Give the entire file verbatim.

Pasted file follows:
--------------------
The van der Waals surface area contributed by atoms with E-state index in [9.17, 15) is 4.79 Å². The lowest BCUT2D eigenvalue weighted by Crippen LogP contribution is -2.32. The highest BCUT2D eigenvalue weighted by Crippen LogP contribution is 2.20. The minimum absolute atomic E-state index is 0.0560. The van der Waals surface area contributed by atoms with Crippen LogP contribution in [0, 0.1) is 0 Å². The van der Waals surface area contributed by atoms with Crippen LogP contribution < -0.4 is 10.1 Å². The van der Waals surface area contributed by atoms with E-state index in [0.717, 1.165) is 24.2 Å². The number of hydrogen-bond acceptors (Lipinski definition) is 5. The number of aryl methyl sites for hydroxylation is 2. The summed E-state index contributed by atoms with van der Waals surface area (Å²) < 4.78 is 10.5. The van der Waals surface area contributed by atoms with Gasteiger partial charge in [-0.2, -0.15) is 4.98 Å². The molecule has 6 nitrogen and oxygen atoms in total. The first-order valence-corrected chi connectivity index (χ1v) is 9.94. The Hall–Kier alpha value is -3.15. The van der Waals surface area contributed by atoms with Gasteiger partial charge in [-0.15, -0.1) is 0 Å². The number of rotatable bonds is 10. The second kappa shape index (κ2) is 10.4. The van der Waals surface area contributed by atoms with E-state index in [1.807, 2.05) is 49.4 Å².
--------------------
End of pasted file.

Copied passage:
The van der Waals surface area contributed by atoms with E-state index in [9.17, 15) is 4.79 Å². The lowest BCUT2D eigenvalue weighted by Crippen LogP contribution is -2.32. The highest BCUT2D eigenvalue weighted by Crippen LogP contribution is 2.20. The minimum absolute atomic E-state index is 0.0560. The van der Waals surface area contributed by atoms with Crippen LogP contribution in [0, 0.1) is 0 Å². The van der Waals surface area contributed by atoms with Crippen LogP contribution < -0.4 is 10.1 Å². The van der Waals surface area contributed by atoms with E-state index in [0.717, 1.165) is 24.2 Å². The number of hydrogen-bond acceptors (Lipinski definition) is 5. The number of aryl methyl sites for hydroxylation is 2. The summed E-state index contributed by atoms with van der Waals surface area (Å²) < 4.78 is 10.5. The van der Waals surface area contributed by atoms with Gasteiger partial charge in [-0.2, -0.15) is 4.98 Å². The molecule has 6 nitrogen and oxygen atoms in total. The first-order valence-corrected chi connectivity index (χ1v) is 9.94. The Hall–Kier alpha value is -3.15. The van der Waals surface area contributed by atoms with Gasteiger partial charge in [-0.15, -0.1) is 0 Å². The number of rotatable bonds is 10. The second kappa shape index (κ2) is 10.4. The van der Waals surface area contributed by atoms with E-state index in [1.807, 2.05) is 49.4 Å².